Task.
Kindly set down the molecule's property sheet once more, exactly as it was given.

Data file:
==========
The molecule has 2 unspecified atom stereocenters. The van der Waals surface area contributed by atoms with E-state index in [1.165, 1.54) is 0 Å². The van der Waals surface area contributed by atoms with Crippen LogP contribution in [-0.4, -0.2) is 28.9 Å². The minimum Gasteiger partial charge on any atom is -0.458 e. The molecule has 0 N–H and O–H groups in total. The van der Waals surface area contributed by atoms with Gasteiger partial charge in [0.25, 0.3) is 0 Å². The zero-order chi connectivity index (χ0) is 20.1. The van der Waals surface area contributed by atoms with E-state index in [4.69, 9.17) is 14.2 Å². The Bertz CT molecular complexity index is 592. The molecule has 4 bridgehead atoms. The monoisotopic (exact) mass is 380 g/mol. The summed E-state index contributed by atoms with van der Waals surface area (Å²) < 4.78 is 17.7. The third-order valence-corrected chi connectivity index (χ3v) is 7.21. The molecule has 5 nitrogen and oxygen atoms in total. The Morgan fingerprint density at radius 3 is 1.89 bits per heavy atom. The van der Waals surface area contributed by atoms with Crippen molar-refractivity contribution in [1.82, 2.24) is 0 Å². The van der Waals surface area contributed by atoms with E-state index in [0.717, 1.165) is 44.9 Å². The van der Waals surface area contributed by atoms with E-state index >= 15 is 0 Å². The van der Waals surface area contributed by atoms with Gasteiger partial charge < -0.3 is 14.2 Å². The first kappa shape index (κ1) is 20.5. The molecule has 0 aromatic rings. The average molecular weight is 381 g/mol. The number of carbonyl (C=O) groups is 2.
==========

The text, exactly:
The molecule has 2 unspecified atom stereocenters. The van der Waals surface area contributed by atoms with E-state index in [1.165, 1.54) is 0 Å². The van der Waals surface area contributed by atoms with Crippen LogP contribution in [-0.4, -0.2) is 28.9 Å². The minimum Gasteiger partial charge on any atom is -0.458 e. The molecule has 0 N–H and O–H groups in total. The van der Waals surface area contributed by atoms with Gasteiger partial charge in [0.25, 0.3) is 0 Å². The zero-order chi connectivity index (χ0) is 20.1. The van der Waals surface area contributed by atoms with E-state index in [4.69, 9.17) is 14.2 Å². The Bertz CT molecular complexity index is 592. The molecule has 4 bridgehead atoms. The monoisotopic (exact) mass is 380 g/mol. The summed E-state index contributed by atoms with van der Waals surface area (Å²) < 4.78 is 17.7. The third-order valence-corrected chi connectivity index (χ3v) is 7.21. The molecule has 5 nitrogen and oxygen atoms in total. The Morgan fingerprint density at radius 3 is 1.89 bits per heavy atom. The van der Waals surface area contributed by atoms with Crippen molar-refractivity contribution in [1.82, 2.24) is 0 Å². The van der Waals surface area contributed by atoms with E-state index in [0.717, 1.165) is 44.9 Å². The van der Waals surface area contributed by atoms with E-state index >= 15 is 0 Å². The van der Waals surface area contributed by atoms with Gasteiger partial charge < -0.3 is 14.2 Å². The first kappa shape index (κ1) is 20.5. The molecule has 0 aromatic rings. The average molecular weight is 381 g/mol. The number of carbonyl (C=O) groups is 2.